"Communication is critical – I have to work with a variety of people and personalities to help motivate the team collaboration needed to accomplish mutual goals," she said. "Your interactions with people come down to how much they trust what you're saying, your integrity and being able to convey that in a way that they are open to. This helps me understand different viewpoints and I’m able to see the bigger picture."

For that vision, the focus of the Atigun Award spotlight is now on her.

"I take a tremendous amount of pride in my work at Alyeska and it is a huge honor to receive this recognition," she said. "But it caught me off-guard. I just try to do the best job that I can. I had no idea that people were paying attention to that. … Those people are the reason I’m still here. I work with a lot of talented people. The people here inspire me to do the best work I can."

Alan Beckett / Mechanical Integrity Manager

A small, nondescript plaque hangs on a wall amidst the maze of pods, offices, meeting rooms and supply closets on the second floor of Alyeska's Centerpoint West headquarters. The American Welding Society awarded it to Alyeska in 2002 for Outstanding Development in Welded Fabrication.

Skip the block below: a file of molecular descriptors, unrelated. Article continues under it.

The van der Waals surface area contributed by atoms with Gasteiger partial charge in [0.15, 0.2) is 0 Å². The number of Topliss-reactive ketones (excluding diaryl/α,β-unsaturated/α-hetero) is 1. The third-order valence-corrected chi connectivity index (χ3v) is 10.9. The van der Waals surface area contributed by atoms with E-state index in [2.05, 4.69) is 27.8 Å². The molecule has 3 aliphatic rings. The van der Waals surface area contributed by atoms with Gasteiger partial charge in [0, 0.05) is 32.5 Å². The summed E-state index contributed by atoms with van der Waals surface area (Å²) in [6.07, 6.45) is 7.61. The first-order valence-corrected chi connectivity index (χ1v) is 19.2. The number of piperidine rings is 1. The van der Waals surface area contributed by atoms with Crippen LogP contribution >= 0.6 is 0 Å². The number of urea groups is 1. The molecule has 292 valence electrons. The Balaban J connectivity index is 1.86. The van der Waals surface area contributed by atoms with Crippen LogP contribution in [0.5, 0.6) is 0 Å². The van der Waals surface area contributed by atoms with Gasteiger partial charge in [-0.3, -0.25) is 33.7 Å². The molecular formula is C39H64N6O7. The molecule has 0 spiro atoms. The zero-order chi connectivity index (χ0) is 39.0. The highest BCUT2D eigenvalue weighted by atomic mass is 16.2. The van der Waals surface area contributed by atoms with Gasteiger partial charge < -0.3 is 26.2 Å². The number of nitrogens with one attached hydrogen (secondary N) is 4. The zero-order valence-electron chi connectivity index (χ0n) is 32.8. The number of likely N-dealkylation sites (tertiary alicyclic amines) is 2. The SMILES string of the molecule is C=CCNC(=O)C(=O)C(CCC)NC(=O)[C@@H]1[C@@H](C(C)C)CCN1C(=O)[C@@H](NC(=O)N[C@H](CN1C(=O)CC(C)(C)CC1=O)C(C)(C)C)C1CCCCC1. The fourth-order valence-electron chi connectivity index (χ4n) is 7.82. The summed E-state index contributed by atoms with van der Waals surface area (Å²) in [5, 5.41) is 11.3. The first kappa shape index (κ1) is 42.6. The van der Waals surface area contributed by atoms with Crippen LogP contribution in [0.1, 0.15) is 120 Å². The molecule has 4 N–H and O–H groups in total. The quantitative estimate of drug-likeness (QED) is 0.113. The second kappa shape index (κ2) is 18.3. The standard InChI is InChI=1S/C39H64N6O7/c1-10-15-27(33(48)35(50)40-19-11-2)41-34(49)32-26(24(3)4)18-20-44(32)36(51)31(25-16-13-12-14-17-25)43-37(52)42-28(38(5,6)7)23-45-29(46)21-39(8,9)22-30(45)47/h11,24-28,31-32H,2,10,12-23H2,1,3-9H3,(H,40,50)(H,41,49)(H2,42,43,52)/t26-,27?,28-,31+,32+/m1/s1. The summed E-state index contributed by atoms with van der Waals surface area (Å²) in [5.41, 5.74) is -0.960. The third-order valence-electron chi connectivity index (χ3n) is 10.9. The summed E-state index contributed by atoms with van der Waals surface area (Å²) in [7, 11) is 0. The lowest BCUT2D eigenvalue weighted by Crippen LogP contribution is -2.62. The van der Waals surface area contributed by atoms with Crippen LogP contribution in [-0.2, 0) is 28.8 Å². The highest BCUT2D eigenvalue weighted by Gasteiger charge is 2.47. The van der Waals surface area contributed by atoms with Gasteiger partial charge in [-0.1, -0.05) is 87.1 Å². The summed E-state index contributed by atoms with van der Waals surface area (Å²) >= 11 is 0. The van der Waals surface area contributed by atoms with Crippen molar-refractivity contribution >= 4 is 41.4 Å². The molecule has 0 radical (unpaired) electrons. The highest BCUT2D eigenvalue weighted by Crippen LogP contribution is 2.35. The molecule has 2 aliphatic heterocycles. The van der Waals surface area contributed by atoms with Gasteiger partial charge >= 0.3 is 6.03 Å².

Years ago, Alan Beckett's office was near the plaque and he often read its words: "In recognition of the advance technology and high quality of welding used in the construction of the Trans-Alaska Pipeline System, which, as a significant supplier of our nation’s oil, remains one of the technological marvels of the modern world, and a testament to the quality of work undertaken by the welders and engineers who constructed it."